Being on the darker end of the skin colour spectrum has great perks…first of all I’ll look twenty-something til I’m forty-something. But there’s also that whole, folks wanna treat us less than drama, no big deal, racism doesn’t exist anymore, etc. etc.
I’ve watched my share of YouTube videos of other black women that have shared their experiences while traveling abroad and they’ve shared both the horror stories and the praises of looking like Beyoncé (the one black person they recognize on tv). To me it’s an interesting experience.
Mostly people stare. And they stare hella hard and hella long. Like granny was breaking her neck staring at me in the food store. A guy in the line whispered to his wife something about me but like to not make it obvious. She totally missed the mark and I laughed to myself. People look at you as though you have three heads and I just smile back politely. An Indian grandpa nodded and smiled at me the way I assume they do when they’re proud of you. I dunno. I smiled back.
I’ve smiled at the few black women I’ve seen around here and attempted to give the nod. FYI, the nod is the universal black person code for, we outchea and I see you brother/sister. In college I tried the nod but most of em didn’t acknowledge. I guess because there was just enough chocolate faces (as Marley would say) that they don’t feel like they need to hail all of us.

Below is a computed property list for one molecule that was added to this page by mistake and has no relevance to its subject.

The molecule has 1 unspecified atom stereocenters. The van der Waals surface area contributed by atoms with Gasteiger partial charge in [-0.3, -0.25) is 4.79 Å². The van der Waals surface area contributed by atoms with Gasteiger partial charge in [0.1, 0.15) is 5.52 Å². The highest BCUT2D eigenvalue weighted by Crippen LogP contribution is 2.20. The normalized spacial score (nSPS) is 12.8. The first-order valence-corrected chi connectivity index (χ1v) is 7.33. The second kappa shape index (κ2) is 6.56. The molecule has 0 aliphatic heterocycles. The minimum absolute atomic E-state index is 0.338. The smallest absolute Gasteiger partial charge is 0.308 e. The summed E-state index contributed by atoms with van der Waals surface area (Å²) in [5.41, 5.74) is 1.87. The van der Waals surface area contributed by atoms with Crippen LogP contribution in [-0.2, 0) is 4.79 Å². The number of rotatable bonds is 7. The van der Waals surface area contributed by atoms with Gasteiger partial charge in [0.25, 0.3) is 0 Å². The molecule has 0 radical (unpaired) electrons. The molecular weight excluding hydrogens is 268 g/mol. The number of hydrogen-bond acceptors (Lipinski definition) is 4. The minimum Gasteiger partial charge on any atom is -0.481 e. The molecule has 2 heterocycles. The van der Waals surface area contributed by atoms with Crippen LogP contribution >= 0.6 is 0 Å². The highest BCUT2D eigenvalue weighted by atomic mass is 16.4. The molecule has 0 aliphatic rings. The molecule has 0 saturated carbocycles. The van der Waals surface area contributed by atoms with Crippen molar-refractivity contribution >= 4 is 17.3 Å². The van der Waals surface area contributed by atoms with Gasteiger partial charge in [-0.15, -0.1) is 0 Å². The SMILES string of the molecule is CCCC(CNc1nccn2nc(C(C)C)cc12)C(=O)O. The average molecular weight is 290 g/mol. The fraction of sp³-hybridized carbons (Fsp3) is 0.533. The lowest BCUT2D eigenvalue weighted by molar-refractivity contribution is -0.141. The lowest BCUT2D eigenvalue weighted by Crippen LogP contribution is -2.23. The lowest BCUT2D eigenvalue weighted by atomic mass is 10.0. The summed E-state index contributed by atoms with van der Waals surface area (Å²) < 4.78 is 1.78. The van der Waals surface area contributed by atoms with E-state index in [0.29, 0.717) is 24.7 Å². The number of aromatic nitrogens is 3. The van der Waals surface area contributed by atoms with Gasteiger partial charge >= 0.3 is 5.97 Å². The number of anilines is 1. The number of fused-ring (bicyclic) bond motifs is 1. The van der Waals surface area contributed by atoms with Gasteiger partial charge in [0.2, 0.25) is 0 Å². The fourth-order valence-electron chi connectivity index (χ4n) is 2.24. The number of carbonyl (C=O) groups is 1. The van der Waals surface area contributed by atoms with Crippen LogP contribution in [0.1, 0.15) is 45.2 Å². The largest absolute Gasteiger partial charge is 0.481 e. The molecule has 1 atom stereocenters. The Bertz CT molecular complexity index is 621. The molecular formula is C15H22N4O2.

I’m used to being different. The only black person or person of color in many spaces. But I am not alone. I don’t let it bother me. I do wish that from time to time I could talk about a hairstyle without explaining the intricacies of it all.
I tell my students that you have a choice in everything. You can choose a university where everyone looks kinda like you and that’s fine. You can also choose to step out of your comfort zone and go where no one looks like you or find a happy medium. But don’t let one aspect of your existence dictate your entire path. I know I didn’t and look where it led me.